For once, I agree with Brian Rudman.
Mrs King believes the most effective punishment is forcing taggers to clean up their mess in the full glare of the public eye. Hopefully so. But first you have to catch them, prosecute them, call for probation reports and debate whether bad parenting made them do it. All at great expense. And they just keep coming. Even under existing law, Auckland City had 191 arrests last year, West Auckland 182 and so on and on.
In the medical world, when you have an epidemic like this, you don’t sit around waiting to treat each patient as they succumb, you try to wipe out the virus at source. Manukau City’s proposed legislation wanted to ban the sale of spray cans to under-18-year-olds within its boundaries only. All that would have done was drive the kids across to an Auckland City shop, or to an older mate.
The obvious way to kill this virus in its tracks is to outlaw paint spray-cans totally. And nationally. If my experience is anything go by, they’re only produced to swell paint manufacturers’ profits anyway.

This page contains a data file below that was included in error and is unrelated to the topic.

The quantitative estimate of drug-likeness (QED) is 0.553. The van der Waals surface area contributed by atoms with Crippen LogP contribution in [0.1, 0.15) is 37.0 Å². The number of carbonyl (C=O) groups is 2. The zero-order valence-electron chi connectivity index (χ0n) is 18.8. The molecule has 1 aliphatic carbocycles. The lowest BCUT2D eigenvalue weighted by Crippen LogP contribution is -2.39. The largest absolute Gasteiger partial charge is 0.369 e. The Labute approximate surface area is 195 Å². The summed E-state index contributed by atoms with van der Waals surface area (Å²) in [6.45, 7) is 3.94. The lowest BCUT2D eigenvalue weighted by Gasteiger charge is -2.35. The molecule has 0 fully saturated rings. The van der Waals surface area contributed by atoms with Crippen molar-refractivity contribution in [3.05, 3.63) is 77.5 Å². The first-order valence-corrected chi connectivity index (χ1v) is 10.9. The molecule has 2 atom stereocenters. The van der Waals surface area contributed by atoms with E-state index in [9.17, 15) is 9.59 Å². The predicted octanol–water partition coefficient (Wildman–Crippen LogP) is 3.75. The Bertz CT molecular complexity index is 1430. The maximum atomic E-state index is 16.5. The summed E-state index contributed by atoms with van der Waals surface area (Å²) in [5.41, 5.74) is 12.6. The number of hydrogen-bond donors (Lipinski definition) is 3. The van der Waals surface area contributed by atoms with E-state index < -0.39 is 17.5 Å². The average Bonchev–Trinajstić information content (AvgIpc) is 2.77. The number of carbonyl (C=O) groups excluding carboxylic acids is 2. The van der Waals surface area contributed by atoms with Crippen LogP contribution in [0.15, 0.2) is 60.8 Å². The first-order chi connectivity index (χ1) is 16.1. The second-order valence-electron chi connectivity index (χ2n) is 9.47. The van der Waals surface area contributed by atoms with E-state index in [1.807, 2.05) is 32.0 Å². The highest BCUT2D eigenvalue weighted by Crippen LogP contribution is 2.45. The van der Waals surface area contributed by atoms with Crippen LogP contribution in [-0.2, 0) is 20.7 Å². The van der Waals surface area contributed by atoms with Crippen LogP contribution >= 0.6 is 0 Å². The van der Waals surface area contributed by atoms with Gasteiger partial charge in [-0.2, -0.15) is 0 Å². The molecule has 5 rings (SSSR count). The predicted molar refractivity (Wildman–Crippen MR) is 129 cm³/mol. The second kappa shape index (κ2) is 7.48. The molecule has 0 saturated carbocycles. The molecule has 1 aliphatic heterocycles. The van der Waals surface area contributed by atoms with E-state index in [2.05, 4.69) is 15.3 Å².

Most of the paint ended up on everything but the thing I was aiming at.
But even if we accept they have their uses, and my aim stinks, the question is, do the advantages outweigh the negatives? From the view of society as a whole, you have to say no.
While I have a great deal of sympathy for the Liberterian position on most things, I’ve realised more and more as I get older that idealistic just isn’t always realistic. Management needs to be applied sometimes, and this is a classic case in my opinion.